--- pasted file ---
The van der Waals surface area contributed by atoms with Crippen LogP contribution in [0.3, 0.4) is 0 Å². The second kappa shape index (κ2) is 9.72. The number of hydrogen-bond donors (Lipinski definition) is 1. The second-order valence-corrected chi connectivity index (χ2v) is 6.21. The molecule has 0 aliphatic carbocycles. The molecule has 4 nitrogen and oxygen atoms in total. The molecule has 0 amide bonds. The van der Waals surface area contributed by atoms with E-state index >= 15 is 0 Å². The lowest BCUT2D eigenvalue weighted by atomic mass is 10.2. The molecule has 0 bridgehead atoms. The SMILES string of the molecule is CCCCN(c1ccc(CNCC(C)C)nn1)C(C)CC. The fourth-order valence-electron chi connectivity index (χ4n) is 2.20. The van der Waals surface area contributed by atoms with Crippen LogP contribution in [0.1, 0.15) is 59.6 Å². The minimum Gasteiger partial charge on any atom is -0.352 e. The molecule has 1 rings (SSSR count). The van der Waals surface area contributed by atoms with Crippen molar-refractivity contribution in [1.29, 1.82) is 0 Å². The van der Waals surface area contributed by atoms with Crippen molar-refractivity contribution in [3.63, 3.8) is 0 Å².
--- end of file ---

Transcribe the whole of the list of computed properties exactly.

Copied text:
The van der Waals surface area contributed by atoms with Crippen LogP contribution in [0.3, 0.4) is 0 Å². The second kappa shape index (κ2) is 9.72. The number of hydrogen-bond donors (Lipinski definition) is 1. The second-order valence-corrected chi connectivity index (χ2v) is 6.21. The molecule has 0 aliphatic carbocycles. The molecule has 4 nitrogen and oxygen atoms in total. The molecule has 0 amide bonds. The van der Waals surface area contributed by atoms with E-state index >= 15 is 0 Å². The lowest BCUT2D eigenvalue weighted by atomic mass is 10.2. The molecule has 0 bridgehead atoms. The SMILES string of the molecule is CCCCN(c1ccc(CNCC(C)C)nn1)C(C)CC. The fourth-order valence-electron chi connectivity index (χ4n) is 2.20. The van der Waals surface area contributed by atoms with Crippen LogP contribution in [0.1, 0.15) is 59.6 Å². The minimum Gasteiger partial charge on any atom is -0.352 e. The molecule has 1 rings (SSSR count). The van der Waals surface area contributed by atoms with Crippen molar-refractivity contribution in [1.29, 1.82) is 0 Å². The van der Waals surface area contributed by atoms with Crippen molar-refractivity contribution in [3.63, 3.8) is 0 Å².